It all began on January 21, 1980, when 64 screen pages filled the vertical blanking interval of the ORF – Austrian Broadcasting Company’s television signal with additional information. And the ORF thus became Europe’s third public broadcasting system to provide its viewers with teletext service. We recently had a chance to chat with former ORF General Manager Gerhard Weis, whose telephone call to the BBC led to the ORF purchasing the British network’s old equipment and deploying it in Austria.
You got the ball rolling that led to the introduction of teletext in Austria in 1980. How was the collaboration with the BBC back then?
Gerhard Weis: The collaboration with the BBC was actually quite rudimentary. I happened to read that the BBC was in the process of upgrading their equipment, so I called them up and asked what they planned to do with the old stuff. And very quickly, it was ours. But that’s all there was to it. We couldn’t learn anything from the BBC because they had a totally different understanding of teletext’s role. By the way—at the BBC, the system was originally referred to as Ceefax. The term teletext didn’t emerge until later.
Gerhard Weis during the press conference at the Ars Electronica Center, Photo: Martin Hieslmair
What exactly prompted you to give them a call?
Gerhard Weis: An article in the New York Times reported that because the BBC’s service had been such a resounding success, they were expanding it and purchasing new equipment. And then it went on to explain approximately what teletext is, but it was only a superficial description. That’s why I called them up: to find out what this is all about, and what they’re doing with the old equipment. That was it.
Weren’t you the least bit hesitant, since there were no receivers in Austria at the time? Didn’t you want to do this on a test basis first?
Gerhard Weis: No, no experimentation. We had already given a lot of thought to the potential inherent in this technology and we quickly came to the conclusion that it was enormous. So, we said: OK, then let’s do it!
After all, just think about some of the other developments in the history of technology—the invention of the telephone, for instance. In the U.S. Congress in Washington, a hearing was held in which telephony was explained in terms of a real-time conversation between a man in New York and a man in Baltimore. And certain Republican congressmen reacted to this by asking what these two fellows had to say to one another. So there was this sense of skepticism, but the man who had come up with the telephone was already fully aware of his invention’s potential.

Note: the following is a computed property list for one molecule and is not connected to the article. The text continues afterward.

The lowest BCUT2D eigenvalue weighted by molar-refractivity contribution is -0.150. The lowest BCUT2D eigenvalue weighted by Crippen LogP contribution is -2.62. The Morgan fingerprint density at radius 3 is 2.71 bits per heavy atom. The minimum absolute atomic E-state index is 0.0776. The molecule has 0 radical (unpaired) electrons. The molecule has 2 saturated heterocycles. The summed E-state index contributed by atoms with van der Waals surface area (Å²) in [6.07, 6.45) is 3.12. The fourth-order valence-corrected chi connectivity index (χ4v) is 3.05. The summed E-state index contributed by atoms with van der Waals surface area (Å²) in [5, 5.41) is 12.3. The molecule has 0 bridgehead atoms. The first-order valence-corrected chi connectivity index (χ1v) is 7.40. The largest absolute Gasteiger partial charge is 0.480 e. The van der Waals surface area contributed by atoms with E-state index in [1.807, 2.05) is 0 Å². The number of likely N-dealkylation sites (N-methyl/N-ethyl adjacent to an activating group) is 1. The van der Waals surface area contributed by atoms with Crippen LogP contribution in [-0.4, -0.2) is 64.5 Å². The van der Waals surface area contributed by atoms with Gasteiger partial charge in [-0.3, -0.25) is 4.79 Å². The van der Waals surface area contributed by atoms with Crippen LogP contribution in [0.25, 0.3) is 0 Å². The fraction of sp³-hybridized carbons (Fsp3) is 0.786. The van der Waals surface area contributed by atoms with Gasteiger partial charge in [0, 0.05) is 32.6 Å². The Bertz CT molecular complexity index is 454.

It was the same thing with the introduction of the automobile. It would never have been invented or put on the market because there were virtually no preconditions in place—no paved streets, no gas stations, no workshops, no street maps. So, where’s the justification for the whole effort? But it was put on the market and proliferated dramatically because people simply found it useful. And that’s how it’s progressed ever since.
Let’s get back to teletext. In the mass media—whether we’re talking about the internet, printed publications or TV—it’s apparent that the visual component is becoming bigger and more prominent to the point that it’s even become intrusive.
Gerhard Weis: This isn’t a problem at all. Of course, teletext also has potential in this respect, but the essence of it is that users get access to condensed information and services that they really need, and they get them without delay. That’s the point.
I also believe that teletext is the vindication of journalism, which pundits have repeatedly pronounced dead.
Consider, if you will, the information spewed forth by the internet—this is a hodgepodge of details that users can hardly come to grips with unless they’re prepared to spend a whole day studying up on a particular theme. It’s the job of journalists to take this material and distill it down into a succinct communiqué that efficiently delivers useful knowledge to a large number of users.
Considering today’s social media, where short messages are sent in real time and the number of people sending messages has literally exploded. How do you see this development?
Gerhard Weis: Well, we’ll see what comes of this. I’ll make no bold prediction. All I know is that teletext will survive this too. I can’t say whether the other social media will establish themselves and achieve this status. Why not? This is no threat to us.
At the opening of the exhibition at the Ars Electronica Center artistic works of the International Teletext Art Festival (ITAF) were shown in the Deep Space. Photo: Robertba
What do you see as the big attraction for artists to work with teletext?
Gerhard Weis: That I do not know. Never in my wildest dreams did I foresee this becoming an artistically useful medium. If that’s how it is, then: So be it! I welcome that.
Do you know? The exhibition “35 Years of ORF TELETEXT” will be opened until end of March 2015 at the foyer of the Ars Electronica Center.